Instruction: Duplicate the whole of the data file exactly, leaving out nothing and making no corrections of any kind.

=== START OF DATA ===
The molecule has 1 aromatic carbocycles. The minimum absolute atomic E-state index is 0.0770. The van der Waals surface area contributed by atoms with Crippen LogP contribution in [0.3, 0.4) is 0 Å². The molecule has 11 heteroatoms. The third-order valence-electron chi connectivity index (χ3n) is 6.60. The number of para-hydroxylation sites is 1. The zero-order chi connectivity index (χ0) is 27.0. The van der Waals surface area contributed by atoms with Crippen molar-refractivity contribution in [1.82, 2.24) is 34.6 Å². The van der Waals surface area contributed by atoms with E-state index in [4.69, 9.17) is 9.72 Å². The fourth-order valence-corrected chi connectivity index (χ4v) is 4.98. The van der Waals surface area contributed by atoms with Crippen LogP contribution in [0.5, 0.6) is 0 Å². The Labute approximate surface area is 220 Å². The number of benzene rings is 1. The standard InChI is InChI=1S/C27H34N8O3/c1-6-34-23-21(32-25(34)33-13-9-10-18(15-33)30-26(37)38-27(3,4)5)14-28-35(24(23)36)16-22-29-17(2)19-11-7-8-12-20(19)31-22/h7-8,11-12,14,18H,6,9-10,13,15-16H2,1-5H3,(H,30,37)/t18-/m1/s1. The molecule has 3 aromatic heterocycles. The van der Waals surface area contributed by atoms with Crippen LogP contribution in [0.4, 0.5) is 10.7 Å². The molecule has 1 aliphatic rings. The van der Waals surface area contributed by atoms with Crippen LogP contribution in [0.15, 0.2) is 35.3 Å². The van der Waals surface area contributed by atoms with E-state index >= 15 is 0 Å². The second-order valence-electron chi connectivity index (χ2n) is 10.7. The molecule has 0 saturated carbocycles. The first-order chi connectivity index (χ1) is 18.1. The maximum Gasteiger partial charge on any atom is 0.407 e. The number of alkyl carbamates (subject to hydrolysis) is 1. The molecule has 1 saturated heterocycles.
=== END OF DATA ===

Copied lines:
The molecule has 1 aromatic carbocycles. The minimum absolute atomic E-state index is 0.0770. The van der Waals surface area contributed by atoms with Crippen LogP contribution in [0.3, 0.4) is 0 Å². The molecule has 11 heteroatoms. The third-order valence-electron chi connectivity index (χ3n) is 6.60. The number of para-hydroxylation sites is 1. The zero-order chi connectivity index (χ0) is 27.0. The van der Waals surface area contributed by atoms with Crippen molar-refractivity contribution in [1.82, 2.24) is 34.6 Å². The van der Waals surface area contributed by atoms with E-state index in [4.69, 9.17) is 9.72 Å². The fourth-order valence-corrected chi connectivity index (χ4v) is 4.98. The van der Waals surface area contributed by atoms with Crippen LogP contribution in [0.5, 0.6) is 0 Å². The Labute approximate surface area is 220 Å². The number of benzene rings is 1. The standard InChI is InChI=1S/C27H34N8O3/c1-6-34-23-21(32-25(34)33-13-9-10-18(15-33)30-26(37)38-27(3,4)5)14-28-35(24(23)36)16-22-29-17(2)19-11-7-8-12-20(19)31-22/h7-8,11-12,14,18H,6,9-10,13,15-16H2,1-5H3,(H,30,37)/t18-/m1/s1. The molecule has 3 aromatic heterocycles. The van der Waals surface area contributed by atoms with Crippen LogP contribution in [0.4, 0.5) is 10.7 Å². The molecule has 1 aliphatic rings. The van der Waals surface area contributed by atoms with Crippen LogP contribution in [0.15, 0.2) is 35.3 Å². The van der Waals surface area contributed by atoms with E-state index >= 15 is 0 Å². The second-order valence-electron chi connectivity index (χ2n) is 10.7. The molecule has 0 saturated carbocycles. The first-order chi connectivity index (χ1) is 18.1. The maximum Gasteiger partial charge on any atom is 0.407 e. The number of alkyl carbamates (subject to hydrolysis) is 1. The molecule has 1 saturated heterocycles.